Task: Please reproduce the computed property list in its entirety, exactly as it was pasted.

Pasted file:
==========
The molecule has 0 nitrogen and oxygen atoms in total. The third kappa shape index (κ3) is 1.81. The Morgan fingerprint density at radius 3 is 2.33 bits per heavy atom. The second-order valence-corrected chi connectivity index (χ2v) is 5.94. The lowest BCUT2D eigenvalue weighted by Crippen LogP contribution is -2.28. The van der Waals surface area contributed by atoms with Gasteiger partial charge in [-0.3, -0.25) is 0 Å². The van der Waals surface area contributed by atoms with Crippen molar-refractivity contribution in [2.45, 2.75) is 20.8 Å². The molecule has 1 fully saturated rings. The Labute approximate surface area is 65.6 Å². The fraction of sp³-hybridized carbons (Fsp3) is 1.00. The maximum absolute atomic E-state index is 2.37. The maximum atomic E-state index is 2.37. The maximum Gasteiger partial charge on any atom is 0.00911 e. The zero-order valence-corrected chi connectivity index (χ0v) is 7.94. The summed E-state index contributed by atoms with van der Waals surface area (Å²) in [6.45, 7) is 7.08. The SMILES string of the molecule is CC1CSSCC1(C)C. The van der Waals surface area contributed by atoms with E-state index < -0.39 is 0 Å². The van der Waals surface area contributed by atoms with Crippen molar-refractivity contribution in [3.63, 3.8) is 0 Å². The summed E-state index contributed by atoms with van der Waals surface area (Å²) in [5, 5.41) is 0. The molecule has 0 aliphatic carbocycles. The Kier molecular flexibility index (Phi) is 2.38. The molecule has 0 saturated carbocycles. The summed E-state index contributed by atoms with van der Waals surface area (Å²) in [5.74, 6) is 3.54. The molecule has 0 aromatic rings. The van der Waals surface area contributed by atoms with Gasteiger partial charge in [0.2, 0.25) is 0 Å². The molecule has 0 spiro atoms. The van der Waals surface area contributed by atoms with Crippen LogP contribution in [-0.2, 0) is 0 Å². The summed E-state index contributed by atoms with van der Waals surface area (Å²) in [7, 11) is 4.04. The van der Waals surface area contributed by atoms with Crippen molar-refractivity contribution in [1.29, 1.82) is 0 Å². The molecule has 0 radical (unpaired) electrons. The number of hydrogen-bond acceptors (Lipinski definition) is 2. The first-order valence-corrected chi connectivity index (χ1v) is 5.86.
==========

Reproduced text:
The molecule has 0 nitrogen and oxygen atoms in total. The third kappa shape index (κ3) is 1.81. The Morgan fingerprint density at radius 3 is 2.33 bits per heavy atom. The second-order valence-corrected chi connectivity index (χ2v) is 5.94. The lowest BCUT2D eigenvalue weighted by Crippen LogP contribution is -2.28. The van der Waals surface area contributed by atoms with Gasteiger partial charge in [-0.3, -0.25) is 0 Å². The van der Waals surface area contributed by atoms with Crippen molar-refractivity contribution in [2.45, 2.75) is 20.8 Å². The molecule has 1 fully saturated rings. The Labute approximate surface area is 65.6 Å². The fraction of sp³-hybridized carbons (Fsp3) is 1.00. The maximum absolute atomic E-state index is 2.37. The maximum atomic E-state index is 2.37. The maximum Gasteiger partial charge on any atom is 0.00911 e. The zero-order valence-corrected chi connectivity index (χ0v) is 7.94. The summed E-state index contributed by atoms with van der Waals surface area (Å²) in [6.45, 7) is 7.08. The SMILES string of the molecule is CC1CSSCC1(C)C. The van der Waals surface area contributed by atoms with E-state index < -0.39 is 0 Å². The van der Waals surface area contributed by atoms with Crippen molar-refractivity contribution in [3.63, 3.8) is 0 Å². The summed E-state index contributed by atoms with van der Waals surface area (Å²) in [5, 5.41) is 0. The molecule has 0 aliphatic carbocycles. The Kier molecular flexibility index (Phi) is 2.38. The molecule has 0 saturated carbocycles. The summed E-state index contributed by atoms with van der Waals surface area (Å²) in [5.74, 6) is 3.54. The molecule has 0 aromatic rings. The van der Waals surface area contributed by atoms with Gasteiger partial charge in [0.2, 0.25) is 0 Å². The molecule has 0 spiro atoms. The van der Waals surface area contributed by atoms with Crippen LogP contribution in [-0.2, 0) is 0 Å². The summed E-state index contributed by atoms with van der Waals surface area (Å²) in [7, 11) is 4.04. The van der Waals surface area contributed by atoms with Crippen molar-refractivity contribution in [1.29, 1.82) is 0 Å². The molecule has 0 radical (unpaired) electrons. The number of hydrogen-bond acceptors (Lipinski definition) is 2. The first-order valence-corrected chi connectivity index (χ1v) is 5.86.